When I talk with marketing experts about customer journey management, I often get to hear that it is nothing more than just another word for CRM (customer relationship management). They couldn’t be more wrong.
CRM is dependent on the touch points between the company and the customer. At the touch points, the customer needs to feel taken care of, so companies seek to optimize them. For a long time, marketers did not only talk about great moments but also about Customer Excellence. Fly high with your polished touch points.
The problem is that in recent years, more and more companies realized that the positive feedback they get for the touch points is often in sharp contrast to general customer satisfaction. Despite great touch point experiences companies are losing customers. Why?
My Personal Holiday Experience
Recently, I stayed in a 4-star hotel with a lovely sea view. The rooms were great, reception staff very friendly as well as the waiter in the restaurant. Food was great too. However, I would not come back to this hotel because, despite the moments that are said to be so relevant were all excellent, there were other moments that were rather unpleasant: in the corridor, a cleaning lady complained about the working conditions. The staircase featured the shining brilliance of the ex-GDR and did not lead up to the terrace café but to a door barricaded with chairs. And, after there was no water running for an hour, we were called by four different employees telling us the water was running again.
Strictly speaking, the moments I just described are no touch points. Marketing, sales and service would never call the wish of a guest to take the stairs a touch point. Likewise, nobody refers to the hotel atmosphere as touch point.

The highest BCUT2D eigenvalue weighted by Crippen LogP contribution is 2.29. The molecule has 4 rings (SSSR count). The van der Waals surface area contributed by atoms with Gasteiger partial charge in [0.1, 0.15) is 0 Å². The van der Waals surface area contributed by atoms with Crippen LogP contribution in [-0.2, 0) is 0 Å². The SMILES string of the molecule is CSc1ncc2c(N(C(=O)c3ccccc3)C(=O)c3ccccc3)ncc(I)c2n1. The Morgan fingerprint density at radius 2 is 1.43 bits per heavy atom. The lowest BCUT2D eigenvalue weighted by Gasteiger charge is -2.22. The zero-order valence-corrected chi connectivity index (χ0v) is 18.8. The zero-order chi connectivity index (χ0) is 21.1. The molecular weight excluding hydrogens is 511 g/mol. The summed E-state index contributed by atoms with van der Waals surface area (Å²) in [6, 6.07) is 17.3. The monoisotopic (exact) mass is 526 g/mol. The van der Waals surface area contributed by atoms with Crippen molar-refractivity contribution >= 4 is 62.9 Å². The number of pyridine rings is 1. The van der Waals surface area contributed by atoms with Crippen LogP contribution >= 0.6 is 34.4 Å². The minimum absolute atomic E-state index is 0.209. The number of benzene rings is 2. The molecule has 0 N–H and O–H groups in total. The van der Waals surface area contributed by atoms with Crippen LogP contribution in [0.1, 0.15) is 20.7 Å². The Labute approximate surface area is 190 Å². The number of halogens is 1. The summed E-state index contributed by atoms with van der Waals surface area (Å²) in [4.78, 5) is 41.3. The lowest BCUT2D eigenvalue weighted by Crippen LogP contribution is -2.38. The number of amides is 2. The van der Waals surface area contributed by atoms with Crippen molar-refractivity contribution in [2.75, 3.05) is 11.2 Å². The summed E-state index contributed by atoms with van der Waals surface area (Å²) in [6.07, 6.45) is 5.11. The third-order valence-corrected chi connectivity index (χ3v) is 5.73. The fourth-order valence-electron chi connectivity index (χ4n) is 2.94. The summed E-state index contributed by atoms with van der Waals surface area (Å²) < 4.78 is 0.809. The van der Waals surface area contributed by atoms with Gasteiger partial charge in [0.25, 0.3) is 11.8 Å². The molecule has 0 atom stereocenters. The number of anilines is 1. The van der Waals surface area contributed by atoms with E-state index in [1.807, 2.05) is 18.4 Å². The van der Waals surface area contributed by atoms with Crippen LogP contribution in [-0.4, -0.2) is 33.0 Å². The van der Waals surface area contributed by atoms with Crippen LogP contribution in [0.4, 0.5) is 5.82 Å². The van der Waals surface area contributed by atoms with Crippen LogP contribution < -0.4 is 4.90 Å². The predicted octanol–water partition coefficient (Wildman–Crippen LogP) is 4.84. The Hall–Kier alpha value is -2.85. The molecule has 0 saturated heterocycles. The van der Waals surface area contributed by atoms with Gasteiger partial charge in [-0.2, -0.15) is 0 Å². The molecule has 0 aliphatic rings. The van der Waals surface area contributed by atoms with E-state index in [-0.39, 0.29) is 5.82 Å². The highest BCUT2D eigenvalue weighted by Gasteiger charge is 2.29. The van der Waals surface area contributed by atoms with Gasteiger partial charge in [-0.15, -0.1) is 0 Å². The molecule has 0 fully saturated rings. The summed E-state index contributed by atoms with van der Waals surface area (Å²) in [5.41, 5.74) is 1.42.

Customer Journey Management: End-to-End Satisfaction
Unlike Customer Relationship Management, Customer Journey Management goes beyond defining individual touch points. Instead, the customer experience is seen as a whole from the first through to the last moment, where not only individual crucial moments exist but also (invisible) moments in between.
This does not only include dealing with the real customer journeys but also refining customer feedback. The question if a call center agent was friendly may serve the specific purpose of evaluating the agent’s behavior. Rarely, the question if the customer found the waiting time acceptable, is examined, even though this has a direct impact on the customer’s experience.
In their Customer Experience compendium (PDF), the consulting company McKinsey gives several case examples where feedback on touch points was merely positive, while customers were still leaving. In nearly all the cases, this was due to hidden touch points that were not directly identified as such. Waiting times, to many calls needed (even if positive) and communication insecurities result in general dissatisfaction even if the customers were treated in friendly way at any time and the right information were provided.
What is excellent Customer Journey Management about?
Don’t worry, you don’t have to completely give up your touchpoint management. Instead, it will help you close the gaps by:
- Synchronizing the information base of business units in contact with customers. When marketing, sales and service have the same customer data (and feedback), you can make the customer experience more fluent.
- By mapping the customer journeys of your customers in an integrated way. Do not only mark the touch points but identify the things in between that may go wrong or be may be improved (waiting times, offering communication options, transparency).
- Listening to your customers. Not every criticism is justified or even productive. Often, however, feedback from different channels is not integrated, let alone analyzed. Develop a system that gathers and analyzes customer feedback to identify pain points that you may have missed.
- Using your customer data (customer analytics), to get an idea how leads and customers use your website, where they are leaving it, where processes are delayed and where problems occur.